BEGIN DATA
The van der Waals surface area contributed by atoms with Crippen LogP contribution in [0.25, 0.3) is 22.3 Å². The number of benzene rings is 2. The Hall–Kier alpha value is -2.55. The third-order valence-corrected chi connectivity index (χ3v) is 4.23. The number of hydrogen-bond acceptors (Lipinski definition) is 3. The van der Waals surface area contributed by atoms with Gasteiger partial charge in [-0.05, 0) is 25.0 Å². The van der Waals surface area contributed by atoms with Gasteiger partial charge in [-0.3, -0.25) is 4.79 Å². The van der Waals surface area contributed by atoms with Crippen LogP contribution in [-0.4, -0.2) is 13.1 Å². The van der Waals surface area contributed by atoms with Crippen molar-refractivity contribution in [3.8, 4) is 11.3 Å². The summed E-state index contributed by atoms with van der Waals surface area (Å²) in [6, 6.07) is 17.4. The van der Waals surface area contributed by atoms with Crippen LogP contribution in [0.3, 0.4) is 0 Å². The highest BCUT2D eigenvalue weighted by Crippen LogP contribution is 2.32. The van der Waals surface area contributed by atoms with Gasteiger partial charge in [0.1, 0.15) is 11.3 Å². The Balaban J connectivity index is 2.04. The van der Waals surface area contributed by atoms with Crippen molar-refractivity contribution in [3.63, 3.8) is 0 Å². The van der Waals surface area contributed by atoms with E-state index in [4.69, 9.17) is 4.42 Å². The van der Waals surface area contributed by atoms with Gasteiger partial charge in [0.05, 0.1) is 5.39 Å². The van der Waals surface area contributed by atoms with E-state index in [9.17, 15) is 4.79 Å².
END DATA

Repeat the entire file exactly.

The van der Waals surface area contributed by atoms with Crippen LogP contribution in [0.25, 0.3) is 22.3 Å². The number of benzene rings is 2. The Hall–Kier alpha value is -2.55. The third-order valence-corrected chi connectivity index (χ3v) is 4.23. The number of hydrogen-bond acceptors (Lipinski definition) is 3. The van der Waals surface area contributed by atoms with Gasteiger partial charge in [-0.05, 0) is 25.0 Å². The van der Waals surface area contributed by atoms with Gasteiger partial charge in [-0.3, -0.25) is 4.79 Å². The van der Waals surface area contributed by atoms with Crippen LogP contribution in [-0.4, -0.2) is 13.1 Å². The van der Waals surface area contributed by atoms with Crippen molar-refractivity contribution in [3.8, 4) is 11.3 Å². The summed E-state index contributed by atoms with van der Waals surface area (Å²) in [6, 6.07) is 17.4. The van der Waals surface area contributed by atoms with Crippen LogP contribution in [0.3, 0.4) is 0 Å². The highest BCUT2D eigenvalue weighted by Crippen LogP contribution is 2.32. The van der Waals surface area contributed by atoms with Gasteiger partial charge in [0.1, 0.15) is 11.3 Å². The Balaban J connectivity index is 2.04. The van der Waals surface area contributed by atoms with Crippen molar-refractivity contribution in [3.63, 3.8) is 0 Å². The van der Waals surface area contributed by atoms with E-state index in [4.69, 9.17) is 4.42 Å². The van der Waals surface area contributed by atoms with Gasteiger partial charge in [0.05, 0.1) is 5.39 Å². The van der Waals surface area contributed by atoms with E-state index in [9.17, 15) is 4.79 Å².